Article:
• Rearrange your room/wardrobe to better display your clothes. I'm on the lookout for a mannequin to put dresses/outfits on, you could do this too, or think of other cute ways to store your clothes and accessories
That's all for today. Thanks for reading ^__^


  1. It isn't the thing we want, it's the wanting itself.

    Best line in this article.

    I totally know exactly what you mean. I've always loved frilly pretty clothes and all that goodness. But I never knew it had a specific name in fashion. When I stumbled upon the lolita community, this fire was lit inside me - I couldn't think about anything else. I even thought about lolita while I was asleep! All my dreams for weeks were about it!

    Now that I have a few pieces and I've worn 'real" lolita clothes a few times, I've calmed down and it's not so crazy, but I still compulsively check the sales comm, but I also check other websites for sales because I like shopping and dislike spending money :3

    Great article!

  2. I was thinking about something similar recently, when deciding whether I should get more lolita clothes or buy an artbook, since I collect those too. It's good (imho) to have a variety of interests, but dang is it costly.

  3. I like what you did with your blog.

    Followin !

  4. Interesting post, I really like your blog.

  5. Yea, I get obsessed with a lot of things, but particularly shopping and buying things. It's gotten better since I had to restrict my spending and I retain my excitement about the clothes for longer.

    Interesting post!

  6. Are you a writer? I love reading your blog posts they are always interesting. :3

  7. This was really interesting to read, because I can really relate in a way :D

  8. I was becoming lolita obsessed about 2 years ago, never happy with what I owned and trying to diet to fit into brand. But then one day i realised what I was doing and was like, this is WRONG.
    So I remeoved all the lolita communities from my favourites.
    Money Saved.
    I agree, having a variety of intrests is good, but bad, monetarily. For instance, I have to weigh up the importance of:
    roller derby
    vintage maxi dresses
    penguin books
    university degrees
    All of which I'm in love with. >_<

  9. Thank you all for your comments! Having a variety of interests can be very costly can't it? I like the idea of having a few hobbies that don't cost anything much - I love going to the beach, and doing pencil sketches, they're basically free :)

    @ClaudiaEthos: I'm not a writer, but I love to write, and I've always been an avid reader. It helps having something interesting to write about!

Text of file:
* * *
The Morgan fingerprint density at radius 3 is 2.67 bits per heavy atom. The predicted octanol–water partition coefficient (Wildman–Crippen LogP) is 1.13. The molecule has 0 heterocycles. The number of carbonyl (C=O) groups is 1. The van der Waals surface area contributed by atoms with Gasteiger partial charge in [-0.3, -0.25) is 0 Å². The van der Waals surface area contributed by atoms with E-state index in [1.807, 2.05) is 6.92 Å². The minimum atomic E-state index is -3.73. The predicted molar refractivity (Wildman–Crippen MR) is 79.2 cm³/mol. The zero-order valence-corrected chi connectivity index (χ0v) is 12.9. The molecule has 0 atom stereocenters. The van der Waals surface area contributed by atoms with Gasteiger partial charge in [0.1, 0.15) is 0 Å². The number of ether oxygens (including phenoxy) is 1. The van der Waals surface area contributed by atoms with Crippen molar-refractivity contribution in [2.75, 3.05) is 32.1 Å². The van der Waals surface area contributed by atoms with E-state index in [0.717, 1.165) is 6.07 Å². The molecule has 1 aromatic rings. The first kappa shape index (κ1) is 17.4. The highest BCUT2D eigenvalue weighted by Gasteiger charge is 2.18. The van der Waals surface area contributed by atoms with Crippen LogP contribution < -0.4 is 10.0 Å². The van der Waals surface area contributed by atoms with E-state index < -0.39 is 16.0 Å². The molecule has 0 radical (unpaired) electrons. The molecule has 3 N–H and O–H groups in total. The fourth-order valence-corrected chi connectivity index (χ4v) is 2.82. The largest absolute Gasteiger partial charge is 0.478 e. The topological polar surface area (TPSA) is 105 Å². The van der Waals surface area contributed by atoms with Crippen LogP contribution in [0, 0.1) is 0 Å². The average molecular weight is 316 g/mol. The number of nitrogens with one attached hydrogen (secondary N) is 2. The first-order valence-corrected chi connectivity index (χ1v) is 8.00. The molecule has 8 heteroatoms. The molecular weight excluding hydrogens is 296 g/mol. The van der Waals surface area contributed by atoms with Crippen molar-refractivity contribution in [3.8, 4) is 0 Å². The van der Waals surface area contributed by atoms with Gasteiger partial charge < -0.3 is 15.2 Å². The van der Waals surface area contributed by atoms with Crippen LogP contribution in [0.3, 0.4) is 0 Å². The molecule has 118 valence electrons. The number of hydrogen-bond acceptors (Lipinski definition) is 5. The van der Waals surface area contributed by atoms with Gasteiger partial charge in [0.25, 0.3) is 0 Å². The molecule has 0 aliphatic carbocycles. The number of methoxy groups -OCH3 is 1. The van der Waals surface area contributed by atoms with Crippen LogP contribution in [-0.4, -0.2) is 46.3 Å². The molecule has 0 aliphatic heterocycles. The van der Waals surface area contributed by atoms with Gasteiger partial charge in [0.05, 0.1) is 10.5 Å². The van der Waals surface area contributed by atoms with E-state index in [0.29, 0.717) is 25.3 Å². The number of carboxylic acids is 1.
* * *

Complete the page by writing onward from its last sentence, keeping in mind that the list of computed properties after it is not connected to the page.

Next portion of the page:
10. Those ideas can be applied to many things.. though in a different sense. Like, If you dont keep up on technology, you will have no clue what the latest thing is. It is almost overwhelming!

  11. This is so true. The thrill of the hunt is so exciting, getting the dress in the mail is exciting, and then on to the next dress.

  12. Sorry, I'm going to comment spam this blog too -___-;;;

    Basically, I agree.
    My two cents is that... Well I always felt a bit like I was out of the loop or not doing it right or something, becauase I don't obsess. I'm not part of any communities except the Perth one, I don't really look up lolita except to keep up to date with BTSSB (admittedly, I do tend to save most of the pictures on the website, but that started as sewing/drawing inspiration).
    On the other hand, I did spend like 3 or 4 out of my 5 days in Tokyo shopping for lolita and visiting every BTSSB store in the Tokyo area =__=;;

    Basically, after highschool I realised I was just too lazy to be obsessed with anything. I have favourite bands that I love to absolute death, but don't know the band members' names or anything.

    As for lolita, of course I love it, and I would like to continue with it for life, but realistically, I realise that one day I my interests might move on and I won't feel as strongly about lolita as I do now - in that case I would feel pretty bad having spent thousands of dollars on clothes I would no longer want to wear....

    As for the wanting, I have always appreciated the wanting, it is something I rather enjoy about lolita - browsing the BTSSB website every week drooling over dresses I know I will probably never own. I guess that is the difference - my expectation is that I will not own most (or in the past, *any*) of the dresses, so I feel very appreciative of what I have and having like 5 brand dresses (second hand, of course) I already feel spoilt and like I will not need to add to my wardrobe for a year or three.

    Sorry, my two cents was more like two dollars. And, er, not so useful, really.
    Just kind of wanted to say that some of us feel a bit like fakes or something sometimes because we are not as 'obsessed' as the others.

  13. Oh, you absolutely should not feel bad for not being osbsessed, being preoccupied with these things is not good! (wow triple negative there...)

    You're a breath of fresh air, keep commenting! :D

  14. Hmmm... your posts have made me think hard still of lolita and my own values. Like will this really be healthy for me if I have OCD? Just researching it and reading about it I feel obsessive pangs seriously. I also love Fair trade. Somehow I thought lolita clothing didn't rely on 3rd world labour except for Bodyline because it's cheap. I thought brand name lolitas were made in Japan by skilled seamstresses? People in Japan get paid like us, fairly, well fair enough.